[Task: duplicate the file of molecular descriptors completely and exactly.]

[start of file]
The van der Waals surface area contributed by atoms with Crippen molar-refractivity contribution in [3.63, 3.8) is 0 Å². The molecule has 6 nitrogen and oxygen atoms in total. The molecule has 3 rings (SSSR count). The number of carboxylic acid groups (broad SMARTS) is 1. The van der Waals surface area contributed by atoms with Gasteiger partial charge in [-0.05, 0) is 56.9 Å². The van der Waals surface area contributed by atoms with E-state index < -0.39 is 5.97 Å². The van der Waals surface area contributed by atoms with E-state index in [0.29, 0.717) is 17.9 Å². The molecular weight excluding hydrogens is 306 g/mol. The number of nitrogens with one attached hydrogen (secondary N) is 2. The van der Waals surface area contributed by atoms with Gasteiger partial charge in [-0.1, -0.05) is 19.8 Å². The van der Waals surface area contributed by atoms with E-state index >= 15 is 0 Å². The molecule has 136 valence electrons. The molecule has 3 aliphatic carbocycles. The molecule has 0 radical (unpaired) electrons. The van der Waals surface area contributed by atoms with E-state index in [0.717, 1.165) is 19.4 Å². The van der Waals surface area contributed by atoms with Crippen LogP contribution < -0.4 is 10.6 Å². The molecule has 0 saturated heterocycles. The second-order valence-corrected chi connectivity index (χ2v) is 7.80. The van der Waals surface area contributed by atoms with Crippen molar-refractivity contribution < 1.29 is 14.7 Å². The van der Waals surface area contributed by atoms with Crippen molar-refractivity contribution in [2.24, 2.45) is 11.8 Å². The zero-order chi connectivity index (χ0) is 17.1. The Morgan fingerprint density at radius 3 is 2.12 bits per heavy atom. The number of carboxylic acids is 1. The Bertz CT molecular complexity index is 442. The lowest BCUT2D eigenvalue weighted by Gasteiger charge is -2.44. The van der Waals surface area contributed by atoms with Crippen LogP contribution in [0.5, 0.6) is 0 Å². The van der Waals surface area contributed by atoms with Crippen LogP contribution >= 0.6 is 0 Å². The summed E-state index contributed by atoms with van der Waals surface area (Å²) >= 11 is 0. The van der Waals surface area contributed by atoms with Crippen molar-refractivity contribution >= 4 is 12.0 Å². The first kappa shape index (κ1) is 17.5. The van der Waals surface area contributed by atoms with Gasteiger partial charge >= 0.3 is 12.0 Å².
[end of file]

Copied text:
The van der Waals surface area contributed by atoms with Crippen molar-refractivity contribution in [3.63, 3.8) is 0 Å². The molecule has 6 nitrogen and oxygen atoms in total. The molecule has 3 rings (SSSR count). The number of carboxylic acid groups (broad SMARTS) is 1. The van der Waals surface area contributed by atoms with Gasteiger partial charge in [-0.05, 0) is 56.9 Å². The van der Waals surface area contributed by atoms with E-state index < -0.39 is 5.97 Å². The van der Waals surface area contributed by atoms with E-state index in [0.29, 0.717) is 17.9 Å². The molecular weight excluding hydrogens is 306 g/mol. The number of nitrogens with one attached hydrogen (secondary N) is 2. The van der Waals surface area contributed by atoms with Gasteiger partial charge in [-0.1, -0.05) is 19.8 Å². The van der Waals surface area contributed by atoms with E-state index >= 15 is 0 Å². The molecule has 136 valence electrons. The molecule has 3 aliphatic carbocycles. The molecule has 0 radical (unpaired) electrons. The van der Waals surface area contributed by atoms with E-state index in [0.717, 1.165) is 19.4 Å². The van der Waals surface area contributed by atoms with Crippen LogP contribution < -0.4 is 10.6 Å². The molecule has 0 saturated heterocycles. The second-order valence-corrected chi connectivity index (χ2v) is 7.80. The van der Waals surface area contributed by atoms with Crippen molar-refractivity contribution < 1.29 is 14.7 Å². The van der Waals surface area contributed by atoms with Crippen molar-refractivity contribution in [2.24, 2.45) is 11.8 Å². The zero-order chi connectivity index (χ0) is 17.1. The Morgan fingerprint density at radius 3 is 2.12 bits per heavy atom. The number of carboxylic acids is 1. The Bertz CT molecular complexity index is 442. The lowest BCUT2D eigenvalue weighted by Gasteiger charge is -2.44. The van der Waals surface area contributed by atoms with Crippen LogP contribution in [0.5, 0.6) is 0 Å². The van der Waals surface area contributed by atoms with Crippen LogP contribution >= 0.6 is 0 Å². The summed E-state index contributed by atoms with van der Waals surface area (Å²) >= 11 is 0. The van der Waals surface area contributed by atoms with Crippen molar-refractivity contribution >= 4 is 12.0 Å². The first kappa shape index (κ1) is 17.5. The van der Waals surface area contributed by atoms with Gasteiger partial charge >= 0.3 is 12.0 Å².